In the New Testament baptism was in the name of Jesus (Acts 2:38; 8:14-16). Let us proceed to biblically prove that the baptism of Jehovah, which John the Baptism ministered, did not have any value in the eyes of Jesus: Apollo was an eloquent and powerful preacher of the Scriptures, but he knew only the baptism of John, which was the baptism of repentance, for they blamed Jehovah for their misfortunes. There was a blasphemous proverb passing from father to son, which said: “The fathers have eaten sour grapes, and the children’s teeth are set on edge” (Jer. 31:28-29; Ezek. 18:1-3). This mockery was because Jehovah blamed the sins of the fathers on their children. It said: “Prepare for slaughter of his children because of the iniquity of their fathers” (Is. 14:21). The second commandment of the law of Jehovah already spoke of that: “Visiting the iniquity of the fathers on the children, on the third and on the fourth generation of those who hate me” (Ex. 20:5). And the same Jehovah contradicted itself, saying: “The fathers shall not be put to death for the children, neither shall the children be put to death for the fathers” (Deut. 24:16). But he killed David’s newborn baby. It is too much confusion for one who calls himself god. He forgave David when he sinned, but did not forgive an innocent and pure child (2 Sam. 12:13-14). In the face of such cruel and unjust acts, the people created proverbs of contempt. They could, then, repent from these blasphemies and offenses to Jehovah to be reconciled. This was the baptism of John, in other words, the baptism of repentance.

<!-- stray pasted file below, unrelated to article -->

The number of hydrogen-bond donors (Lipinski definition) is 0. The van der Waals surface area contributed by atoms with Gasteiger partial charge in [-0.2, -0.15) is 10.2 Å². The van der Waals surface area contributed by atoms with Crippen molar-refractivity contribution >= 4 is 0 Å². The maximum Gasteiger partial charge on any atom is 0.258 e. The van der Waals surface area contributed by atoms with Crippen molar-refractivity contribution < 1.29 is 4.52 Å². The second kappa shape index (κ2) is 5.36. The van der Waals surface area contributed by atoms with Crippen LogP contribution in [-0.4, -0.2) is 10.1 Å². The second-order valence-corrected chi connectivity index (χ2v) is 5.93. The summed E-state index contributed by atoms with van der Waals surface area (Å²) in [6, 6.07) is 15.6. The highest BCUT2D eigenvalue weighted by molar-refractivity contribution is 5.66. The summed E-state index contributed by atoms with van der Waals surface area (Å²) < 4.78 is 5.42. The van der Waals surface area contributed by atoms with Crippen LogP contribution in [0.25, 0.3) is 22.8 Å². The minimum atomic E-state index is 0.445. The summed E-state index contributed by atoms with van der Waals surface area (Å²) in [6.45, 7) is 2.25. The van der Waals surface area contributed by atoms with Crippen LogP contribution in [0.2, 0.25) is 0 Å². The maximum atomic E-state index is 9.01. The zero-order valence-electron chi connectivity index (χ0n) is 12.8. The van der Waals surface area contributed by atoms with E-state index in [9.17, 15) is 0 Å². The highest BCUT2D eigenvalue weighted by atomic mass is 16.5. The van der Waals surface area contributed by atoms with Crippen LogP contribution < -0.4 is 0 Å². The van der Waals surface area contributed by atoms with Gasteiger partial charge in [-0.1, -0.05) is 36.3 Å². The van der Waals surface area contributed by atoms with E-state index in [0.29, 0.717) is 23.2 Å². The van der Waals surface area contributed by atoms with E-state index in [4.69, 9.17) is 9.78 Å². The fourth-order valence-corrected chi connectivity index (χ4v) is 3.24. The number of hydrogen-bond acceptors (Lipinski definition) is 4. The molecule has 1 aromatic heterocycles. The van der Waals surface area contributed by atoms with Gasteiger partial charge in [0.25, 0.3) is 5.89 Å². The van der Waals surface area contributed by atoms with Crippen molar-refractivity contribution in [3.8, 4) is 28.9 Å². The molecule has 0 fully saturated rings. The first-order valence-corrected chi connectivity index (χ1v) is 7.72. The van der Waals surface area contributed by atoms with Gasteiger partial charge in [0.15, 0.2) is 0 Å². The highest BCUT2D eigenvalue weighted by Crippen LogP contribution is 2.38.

In this baptism men ceased to be the judge, and Jehovah ceased to be the accused. The gospel of Luke clarifies the issue, saying: “When all the people and the tax collectors heard this, but the Pharisees and the lawyers rejected the counsel of God, not being baptized by him themselves, having been baptized with John’s baptism” (Luke 7:29-30). To justify god is to declare him innocent from his injustices, by confessing oneself to be wrong and unjust.

In John’s baptism, the one who was baptized was reconciled through repentance; therefore the merit was of men. This is so true that, if anyone was not baptized, this one was condemned for not repenting, and so he continued to be cursed of Jehovah for the sin of blasphemy.

In the baptism in the name of Jesus, ??  takes on the sins of the people and goes on to be the cursed one. Paul says: “Christ redeemed us from the curse of the law, having become a curse for us” (Gal. 3:13). Thus it is fulfilled what the angel said to Joseph: “She shall bring forth a son. You shall call his name Jesus, for it is he who shall save his people from their sins” (Matt. 1:21). “Christ redeemed us from the curse of the law, having become a curse for us” (Acts 13:23). “And so all Israel will be saved. Even as it is written, ‘There will come out of Zion the Deliverer, and he will turn away ungodliness from Jacob’” (Rom. 11:26). Let us look at what happened to Jesus: